The decisions were taken by the Ministry of Social Justice and Empowerment at a meeting chaired by Minister Thaawarchand Gehlot on Tuesday. States have accounted for merely 13,000-odd manual scavengers — with 80 per cent in Uttar Pradesh and most others maintaining that they have none at all.
The Union government is set to amend the rules of the legislation that outlaws manual scavenging so as to make it mandatory for contractors as well as private individuals, who engage workers for manual handling of human excreta, to pay Rs 10 lakh each to families of those who die while cleaning sewers or septic tanks. This would be in addition to the Rs 10 lakh that state governments have to pay in all such cases.
Moreover, following severe under-reporting of the extent of the caste-based practice by states, the Centre is set to undertake a nationwide survey by a third-party to account for the numbers. The decisions were taken by the Ministry of Social Justice and Empowerment at a meeting chaired by Minister Thaawarchand Gehlot on Tuesday. States have accounted for merely 13,000-odd manual scavengers — with 80 per cent in Uttar Pradesh and most others maintaining that they have none at all.
Manual scavenging, with its definition limited to manual cleaning of dry latrines, was outlawed in India in 1993. It was only in 2013 that the amended ‘The Prohibition of Employment as Manual Scavengers and their Rehabilitation Act’ recognised more hazardous forms of the practice including the work of sewer and septic tank cleaners, whose deaths were entirely unaccounted for until then. In 2014, the Supreme Court ordered that state governments have to pay Rs 10 lakh compensation each to families of all deceased workers since 1993.
“Over and above this amount, the ministry has now proposed to amend rules under the Act so that contractors and private persons, who are responsible for hiring the victims, will also have to pay an equal amount to their families,” said a ministry official.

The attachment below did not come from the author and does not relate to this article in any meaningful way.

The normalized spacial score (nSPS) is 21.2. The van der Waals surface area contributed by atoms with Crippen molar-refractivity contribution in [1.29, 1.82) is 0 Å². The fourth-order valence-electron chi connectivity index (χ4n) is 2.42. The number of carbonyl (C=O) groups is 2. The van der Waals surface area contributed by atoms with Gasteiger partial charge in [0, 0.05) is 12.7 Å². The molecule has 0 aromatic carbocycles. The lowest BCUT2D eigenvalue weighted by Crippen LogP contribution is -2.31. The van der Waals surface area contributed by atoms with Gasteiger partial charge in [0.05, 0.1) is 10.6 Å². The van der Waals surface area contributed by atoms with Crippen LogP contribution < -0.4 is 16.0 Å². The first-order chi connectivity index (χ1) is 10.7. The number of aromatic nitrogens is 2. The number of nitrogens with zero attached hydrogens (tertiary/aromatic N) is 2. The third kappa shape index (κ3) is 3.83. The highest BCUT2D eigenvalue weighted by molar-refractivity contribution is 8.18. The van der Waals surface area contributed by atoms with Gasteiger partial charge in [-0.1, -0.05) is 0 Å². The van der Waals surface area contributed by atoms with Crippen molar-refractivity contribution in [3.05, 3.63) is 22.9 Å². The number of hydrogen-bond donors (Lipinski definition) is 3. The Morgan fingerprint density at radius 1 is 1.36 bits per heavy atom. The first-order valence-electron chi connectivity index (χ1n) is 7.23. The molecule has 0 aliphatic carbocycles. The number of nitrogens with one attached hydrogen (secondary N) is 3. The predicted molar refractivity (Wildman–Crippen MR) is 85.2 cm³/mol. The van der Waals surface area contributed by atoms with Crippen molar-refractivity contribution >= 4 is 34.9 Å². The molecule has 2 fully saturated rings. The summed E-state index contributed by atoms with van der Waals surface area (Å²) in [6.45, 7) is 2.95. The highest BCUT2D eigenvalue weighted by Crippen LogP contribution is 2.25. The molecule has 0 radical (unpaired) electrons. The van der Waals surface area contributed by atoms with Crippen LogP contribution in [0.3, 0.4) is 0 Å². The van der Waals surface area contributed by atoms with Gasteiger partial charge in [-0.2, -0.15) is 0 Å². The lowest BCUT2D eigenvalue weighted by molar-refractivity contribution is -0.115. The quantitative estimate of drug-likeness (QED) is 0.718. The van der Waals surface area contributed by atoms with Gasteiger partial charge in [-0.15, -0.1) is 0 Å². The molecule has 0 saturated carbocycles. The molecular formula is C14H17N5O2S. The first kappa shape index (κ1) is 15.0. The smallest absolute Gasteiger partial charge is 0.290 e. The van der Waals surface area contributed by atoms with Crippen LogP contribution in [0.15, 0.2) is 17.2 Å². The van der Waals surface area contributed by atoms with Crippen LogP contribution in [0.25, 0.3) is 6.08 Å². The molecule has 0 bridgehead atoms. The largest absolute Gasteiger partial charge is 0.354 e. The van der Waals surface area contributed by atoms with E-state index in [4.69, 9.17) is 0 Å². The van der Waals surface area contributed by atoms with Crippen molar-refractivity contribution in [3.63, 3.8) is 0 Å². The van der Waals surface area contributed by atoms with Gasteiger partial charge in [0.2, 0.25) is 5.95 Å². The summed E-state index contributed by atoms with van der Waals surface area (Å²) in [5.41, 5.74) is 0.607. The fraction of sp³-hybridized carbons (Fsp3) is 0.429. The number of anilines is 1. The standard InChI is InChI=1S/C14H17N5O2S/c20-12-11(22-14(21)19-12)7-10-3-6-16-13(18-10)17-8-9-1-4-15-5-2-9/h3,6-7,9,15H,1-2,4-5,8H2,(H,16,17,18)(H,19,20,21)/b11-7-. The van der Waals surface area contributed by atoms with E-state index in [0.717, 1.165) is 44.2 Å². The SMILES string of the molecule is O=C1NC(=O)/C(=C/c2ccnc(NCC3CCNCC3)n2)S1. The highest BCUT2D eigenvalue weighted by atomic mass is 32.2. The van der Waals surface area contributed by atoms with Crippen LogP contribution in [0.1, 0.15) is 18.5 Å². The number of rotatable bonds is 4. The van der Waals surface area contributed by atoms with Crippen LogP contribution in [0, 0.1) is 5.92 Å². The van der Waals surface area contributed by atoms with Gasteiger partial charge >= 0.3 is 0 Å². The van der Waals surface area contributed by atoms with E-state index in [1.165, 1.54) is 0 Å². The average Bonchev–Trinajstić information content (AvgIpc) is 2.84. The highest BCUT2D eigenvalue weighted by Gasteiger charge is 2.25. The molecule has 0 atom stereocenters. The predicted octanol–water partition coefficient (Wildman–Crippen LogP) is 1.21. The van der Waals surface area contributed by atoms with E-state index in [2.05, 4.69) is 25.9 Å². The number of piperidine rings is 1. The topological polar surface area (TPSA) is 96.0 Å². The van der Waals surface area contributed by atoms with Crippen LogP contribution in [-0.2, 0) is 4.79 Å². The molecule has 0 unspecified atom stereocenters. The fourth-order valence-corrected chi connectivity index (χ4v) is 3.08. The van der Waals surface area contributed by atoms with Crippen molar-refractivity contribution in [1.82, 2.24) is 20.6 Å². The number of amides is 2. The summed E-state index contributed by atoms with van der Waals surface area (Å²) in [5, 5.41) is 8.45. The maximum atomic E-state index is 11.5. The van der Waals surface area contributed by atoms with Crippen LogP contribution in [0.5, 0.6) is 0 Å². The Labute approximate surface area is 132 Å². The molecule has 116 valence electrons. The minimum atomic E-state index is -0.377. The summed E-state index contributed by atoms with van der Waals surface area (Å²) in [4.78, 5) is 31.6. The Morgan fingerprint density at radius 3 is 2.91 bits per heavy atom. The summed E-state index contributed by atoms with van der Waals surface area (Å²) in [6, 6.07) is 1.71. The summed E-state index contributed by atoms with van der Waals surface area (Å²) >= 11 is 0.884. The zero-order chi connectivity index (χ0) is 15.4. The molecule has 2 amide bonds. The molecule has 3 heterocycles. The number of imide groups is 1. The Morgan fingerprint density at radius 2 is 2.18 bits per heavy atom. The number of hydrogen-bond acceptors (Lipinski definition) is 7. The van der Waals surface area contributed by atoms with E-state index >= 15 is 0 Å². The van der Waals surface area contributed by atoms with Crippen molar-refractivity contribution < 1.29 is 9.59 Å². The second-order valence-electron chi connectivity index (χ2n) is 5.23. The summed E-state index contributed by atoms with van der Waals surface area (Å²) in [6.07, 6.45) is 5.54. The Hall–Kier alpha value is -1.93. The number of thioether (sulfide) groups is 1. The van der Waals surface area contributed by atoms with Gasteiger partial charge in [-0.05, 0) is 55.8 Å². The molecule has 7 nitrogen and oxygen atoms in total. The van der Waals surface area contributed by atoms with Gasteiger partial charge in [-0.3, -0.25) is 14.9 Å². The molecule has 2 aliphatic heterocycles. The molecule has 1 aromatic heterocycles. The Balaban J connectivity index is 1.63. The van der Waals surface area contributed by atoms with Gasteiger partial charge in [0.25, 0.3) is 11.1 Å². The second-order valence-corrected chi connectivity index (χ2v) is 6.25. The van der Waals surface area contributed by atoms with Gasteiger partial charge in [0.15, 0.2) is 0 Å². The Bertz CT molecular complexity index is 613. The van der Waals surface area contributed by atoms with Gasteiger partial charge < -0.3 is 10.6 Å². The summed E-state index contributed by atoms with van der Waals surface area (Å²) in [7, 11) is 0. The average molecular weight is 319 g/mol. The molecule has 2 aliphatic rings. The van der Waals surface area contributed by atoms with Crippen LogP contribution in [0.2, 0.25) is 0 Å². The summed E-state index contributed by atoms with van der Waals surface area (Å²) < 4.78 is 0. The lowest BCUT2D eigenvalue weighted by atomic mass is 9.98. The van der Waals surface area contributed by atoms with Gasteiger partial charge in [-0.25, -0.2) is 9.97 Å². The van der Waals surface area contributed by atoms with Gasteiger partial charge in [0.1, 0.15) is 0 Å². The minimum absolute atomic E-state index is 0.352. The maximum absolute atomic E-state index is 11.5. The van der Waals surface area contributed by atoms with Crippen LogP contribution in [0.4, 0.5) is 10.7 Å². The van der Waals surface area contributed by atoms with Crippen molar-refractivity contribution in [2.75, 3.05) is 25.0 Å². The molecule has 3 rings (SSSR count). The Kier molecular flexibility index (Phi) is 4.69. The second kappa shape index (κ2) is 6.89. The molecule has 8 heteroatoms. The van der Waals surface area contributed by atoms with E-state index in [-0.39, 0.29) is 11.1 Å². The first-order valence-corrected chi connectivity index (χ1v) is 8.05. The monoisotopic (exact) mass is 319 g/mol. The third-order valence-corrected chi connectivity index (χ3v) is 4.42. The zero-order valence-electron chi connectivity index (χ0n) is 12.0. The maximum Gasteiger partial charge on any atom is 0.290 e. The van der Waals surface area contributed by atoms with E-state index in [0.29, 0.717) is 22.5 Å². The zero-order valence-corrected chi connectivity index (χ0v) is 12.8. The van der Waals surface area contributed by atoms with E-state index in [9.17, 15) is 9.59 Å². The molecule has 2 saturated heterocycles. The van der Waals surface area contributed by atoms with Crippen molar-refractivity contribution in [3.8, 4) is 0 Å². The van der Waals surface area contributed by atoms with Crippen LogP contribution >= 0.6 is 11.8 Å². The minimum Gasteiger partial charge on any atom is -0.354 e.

As per data presented at Tuesday’s meeting of the Central Monitoring Committee formed under the Act, only seven states have reported paying compensation for deaths in the last 25 years. Members concede that even these states — Uttar Pradesh, Karnataka, Punjab, Delhi, Haryana, Rajasthan and Tamil Nadu — have identified only around 270 cases of deaths and paid compensation in just a fraction of identified cases, with many paying only half of the amount due to each victim’s family. Conservative estimates by the organisation Safai Karmachari Andolan put the body count at 1,560 since 1993.
According to the Act, a survey of those engaged in all forms of manual scavenging was to be completed within two months. However, even four years since the Act came into force, several states including Maharashtra, Gujarat, Haryana, Jharkhand, Jammu and Kashmir and Delhi have reported the numbers as zero.
Noting that “the response of the states has been very unsatisfactory”, the ministry has pointed out that until there is complete mechanisation of handling septage, states cannot pretend that manual scavengers do not exist. The ministry will involve a third-party surveyor to determine the number of workers manually cleaning dry latrines, open drains, pits, railway tracks, septic tanks and sewers. The survey, covering 15 major states, will be completed within six months.
The only data available now is the Socio Economic Caste Census, which excludes sewer and septic tank cleaners as well as those employed in cities. The SECC data shows that in villages alone, 1.82 lakh households have at least one member cleaning dry latrines.
SKA convenor, Bezwada Wilson, who was part of the meeting, said that it was proposed the survey would be undertaken through the National Safai Karamcharis Finance & Development Corporation (NSKFDC). “However, the agency would still be dependent on those very states that have until now denied the existence of this practice. Also, the NSKFDC has no mandate to demand data from the Railways, which is one of the largest employers of manual scavengers but refuses to acknowledge a single case,” he said.
Wilson added that while it was proposed to fine contractors and persons engaging the victims, prosecution happens only in cases of death. “The law provides for prosecuting anyone even engaging people for manually handling human waste but there is not a single prosecution till date,” he said.